Six out of the nine Best Picture Academy Award nominees this year were based on books: Hugo, War Horse, Moneyball, The Descendants, The Help, and Extremely Loud & Incredibly Close. Prior to the ceremony on Feb. 26, Shelf Life will read or re-read each of these books, in addition to a few others that inspired nominees in different categories, and do a side-by-side with the film version. Today, we’ll take a look at Hugo, which is nominated for 11 Oscars, including Best Adapted Screenplay. Spoilers ahead.
Hugo is one of the rare adaptations that takes a longer time to watch than it does to read the novel it’s based on. Brian Selznick’s beloved middle-grade book, The Invention of Hugo Cabret, might look like a doorstop at 525 pages, but it’s actually a lean, marvelous piece of storytelling that seamlessly combines images and written word — much like one of the great silent films Hugo pays tribute to. One of the most striking aspects of the Martin Scorsese-directed film is the lush, Oscar-nominated cinematography; Selznick’s illustrations — dark, scratchy, and obviously hand-drawn — couldn’t be more aesthetically different, but they’re every bit as powerful as the expensive, high-definition imagery of the movie. The first 45 pages of the book could have been a shot-for-shot storyboard for the film’s breathtaking opening sequence.
In the book, pages of text are interspersed with long stretches of sequential illustrations, which you can turn through almost like a flip-book. The resulting effect is akin to watching a choppy, flickering black-and-white movie in a dark theater. Selznick’s drawings are intentionally a bit fuzzy, but the lack of detail only enhances the mystery of the story.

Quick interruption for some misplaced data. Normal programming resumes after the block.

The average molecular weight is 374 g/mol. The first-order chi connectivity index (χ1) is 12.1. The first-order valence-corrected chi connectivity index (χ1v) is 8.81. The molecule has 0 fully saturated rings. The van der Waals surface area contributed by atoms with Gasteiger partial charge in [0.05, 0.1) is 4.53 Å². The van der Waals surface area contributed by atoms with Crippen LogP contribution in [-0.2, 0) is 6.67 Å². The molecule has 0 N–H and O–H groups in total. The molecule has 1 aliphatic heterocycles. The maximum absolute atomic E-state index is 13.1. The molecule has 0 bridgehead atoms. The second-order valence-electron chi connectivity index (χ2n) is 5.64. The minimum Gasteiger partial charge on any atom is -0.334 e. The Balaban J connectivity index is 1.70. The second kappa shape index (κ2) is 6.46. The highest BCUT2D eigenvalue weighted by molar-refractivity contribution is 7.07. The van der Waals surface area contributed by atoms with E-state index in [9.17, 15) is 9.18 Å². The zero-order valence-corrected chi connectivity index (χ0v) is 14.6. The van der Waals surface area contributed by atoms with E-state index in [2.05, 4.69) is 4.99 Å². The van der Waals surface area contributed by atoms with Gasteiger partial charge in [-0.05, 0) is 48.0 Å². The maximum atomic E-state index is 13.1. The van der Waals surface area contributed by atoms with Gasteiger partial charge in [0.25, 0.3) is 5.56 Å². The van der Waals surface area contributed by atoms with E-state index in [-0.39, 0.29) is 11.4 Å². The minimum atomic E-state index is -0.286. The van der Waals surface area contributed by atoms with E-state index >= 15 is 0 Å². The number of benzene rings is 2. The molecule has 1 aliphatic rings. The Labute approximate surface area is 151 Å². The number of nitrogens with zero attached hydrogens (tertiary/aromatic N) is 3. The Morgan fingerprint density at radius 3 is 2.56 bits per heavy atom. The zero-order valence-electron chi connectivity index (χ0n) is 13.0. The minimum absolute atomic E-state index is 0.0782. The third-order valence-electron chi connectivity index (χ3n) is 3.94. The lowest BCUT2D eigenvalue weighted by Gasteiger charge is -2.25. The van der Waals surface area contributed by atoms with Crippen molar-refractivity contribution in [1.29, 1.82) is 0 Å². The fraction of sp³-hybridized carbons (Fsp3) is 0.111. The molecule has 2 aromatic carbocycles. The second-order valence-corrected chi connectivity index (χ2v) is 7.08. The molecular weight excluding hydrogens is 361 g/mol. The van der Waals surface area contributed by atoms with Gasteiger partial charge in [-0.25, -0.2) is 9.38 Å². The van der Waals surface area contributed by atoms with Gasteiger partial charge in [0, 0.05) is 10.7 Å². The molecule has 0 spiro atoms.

Oddly enough, the movie didn’t cut much of the novel’s plot, as adaptations typically do; it actually added a few beats, especially to the Station Master’s (Sacha Baron Cohen) storyline and Hugo (Asa Butterfield) and Isabelle’s (Chloë Moretz) discovery of George Méliès’ (Ben Kingsley) past as a filmmaker. For those who thought the movie was too obsessive about its cineaste-y themes, the novel hits those notes faster and with a lighter touch.
People who loved the movie will most likely love the novel as well. Kids will be able to flip through much of the book as they watch the movie without missing a beat. Even if you’re in the camp that thought the film dragged on and got mired in Méliès nostalgia, you might still enjoy Selznick’s tighter, gorgeously illustrated book.